U grad students rally behind Russian jailed in United States

Justin Ware

A Russian man could end up in prison because he allegedly broke a U.S. Internet-file-sharing statute. University computer science graduate students want to free him to ensure they are not next.

Dmitry Sklyarov, a Russian graduate student who worked for Russia-based ElcomSoft, was indicted on five counts of trafficking in a copyright circumvention device July 16 in Las Vegas.

Sklyarov was in Las Vegas to deliver a speech on the software he helped produced in Russia.

“He was not aware that it was illegal,” physics graduate student Jim Crumley said.

Under the Digital Millenium Copyright Act, anti-circumvention laws prohibit developing software that allows users to violate copyright laws. Similar laws do not exist in Russia.

Law School professor Dan Burk likened the situation to the recent U.S.-based Yahoo and French government clash.

France insisted Yahoo prevent users in the country from viewing Nazi Web sites. Yahoo said to do such a thing would be impossible.

Burk said Sklyarov did break U.S. laws, but he added that “it is extremely difficult to filter (Internet content) by geographic location. The wrinkle in the case is that (the software) is in Russia.”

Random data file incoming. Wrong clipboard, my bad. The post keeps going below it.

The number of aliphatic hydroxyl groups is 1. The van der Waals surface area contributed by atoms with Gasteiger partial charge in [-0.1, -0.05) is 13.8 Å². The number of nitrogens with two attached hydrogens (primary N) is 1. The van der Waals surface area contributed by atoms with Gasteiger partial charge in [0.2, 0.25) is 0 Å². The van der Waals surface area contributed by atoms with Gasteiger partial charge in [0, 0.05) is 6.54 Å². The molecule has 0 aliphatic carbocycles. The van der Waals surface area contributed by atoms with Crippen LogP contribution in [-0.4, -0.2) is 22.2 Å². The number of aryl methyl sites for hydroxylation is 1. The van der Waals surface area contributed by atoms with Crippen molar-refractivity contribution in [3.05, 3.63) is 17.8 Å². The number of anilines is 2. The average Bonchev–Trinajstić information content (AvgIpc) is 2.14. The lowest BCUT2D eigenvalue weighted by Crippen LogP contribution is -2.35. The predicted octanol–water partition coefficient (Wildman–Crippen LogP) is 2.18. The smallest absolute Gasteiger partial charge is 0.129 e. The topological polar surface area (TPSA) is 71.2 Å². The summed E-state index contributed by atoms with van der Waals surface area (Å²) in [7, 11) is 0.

Computer science and engineering professor Joseph Konstan said the lawsuit is on shaky ground because Sklyarov didn’t actually break copyright, but he did provide the means to break encrypted software.

“Building tools for breaking into a safe may be illegal, even if the builder of the tool isn’t the one to break into the safe,” Konstan said.

Crumley said he is worried about what the case could do to freedom of research.

“This hurts people’s intellectual freedom,” Crumley said. “(What Sklyarov produced) was basic computer science research.”

“Most legal scholars don’t think what (Sklyarov) did is copyright infringement,” rhetoric professor Laura Gurak said. “Everybody was waiting for a case like this to show how absurd the DMCA was.”

Adobe Systems Inc. originally brought the case to attention as it feared the encryption-breaking software could be used to illegally share programs, particularly its eBook software.

ElcomSoft agreed in June to remove the software from the U.S. market to comply with Adobe

However, the software was still available in the United States via the Internet.

In response to the nation’s action, Russia advised all its computer programmers to take caution when traveling in the United States.

While some may feel the nature of the crime is absurd, Burk said, according to the law Sklyarov is guilty.

“If you traffic a device capable of breaking encription software, then you are violating the DMCA,” he said.